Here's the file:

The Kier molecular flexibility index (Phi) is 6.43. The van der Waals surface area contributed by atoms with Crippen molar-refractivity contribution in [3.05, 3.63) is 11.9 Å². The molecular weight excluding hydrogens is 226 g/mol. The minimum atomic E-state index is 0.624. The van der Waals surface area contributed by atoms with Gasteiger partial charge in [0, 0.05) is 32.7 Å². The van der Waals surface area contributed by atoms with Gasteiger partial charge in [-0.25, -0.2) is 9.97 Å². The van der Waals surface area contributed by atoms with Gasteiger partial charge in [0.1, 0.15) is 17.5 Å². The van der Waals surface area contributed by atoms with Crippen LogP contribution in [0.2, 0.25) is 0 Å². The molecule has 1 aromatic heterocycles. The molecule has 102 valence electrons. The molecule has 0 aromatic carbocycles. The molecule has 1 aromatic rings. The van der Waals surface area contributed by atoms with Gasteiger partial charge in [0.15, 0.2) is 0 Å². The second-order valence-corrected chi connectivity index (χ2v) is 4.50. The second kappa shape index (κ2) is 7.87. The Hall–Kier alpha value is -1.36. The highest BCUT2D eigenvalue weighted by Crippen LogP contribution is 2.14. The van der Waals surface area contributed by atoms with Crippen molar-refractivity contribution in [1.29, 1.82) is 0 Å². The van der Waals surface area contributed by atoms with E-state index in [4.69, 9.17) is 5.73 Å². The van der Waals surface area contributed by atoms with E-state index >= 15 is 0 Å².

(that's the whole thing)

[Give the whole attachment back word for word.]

The Kier molecular flexibility index (Phi) is 6.43. The van der Waals surface area contributed by atoms with Crippen molar-refractivity contribution in [3.05, 3.63) is 11.9 Å². The molecular weight excluding hydrogens is 226 g/mol. The minimum atomic E-state index is 0.624. The van der Waals surface area contributed by atoms with Gasteiger partial charge in [0, 0.05) is 32.7 Å². The van der Waals surface area contributed by atoms with Gasteiger partial charge in [-0.25, -0.2) is 9.97 Å². The van der Waals surface area contributed by atoms with Gasteiger partial charge in [0.1, 0.15) is 17.5 Å². The van der Waals surface area contributed by atoms with Crippen LogP contribution in [0.2, 0.25) is 0 Å². The molecule has 1 aromatic heterocycles. The molecule has 102 valence electrons. The molecule has 0 aromatic carbocycles. The molecule has 1 aromatic rings. The van der Waals surface area contributed by atoms with Gasteiger partial charge in [0.15, 0.2) is 0 Å². The second-order valence-corrected chi connectivity index (χ2v) is 4.50. The second kappa shape index (κ2) is 7.87. The Hall–Kier alpha value is -1.36. The highest BCUT2D eigenvalue weighted by Crippen LogP contribution is 2.14. The van der Waals surface area contributed by atoms with Crippen molar-refractivity contribution in [1.29, 1.82) is 0 Å². The van der Waals surface area contributed by atoms with E-state index in [4.69, 9.17) is 5.73 Å². The van der Waals surface area contributed by atoms with E-state index >= 15 is 0 Å².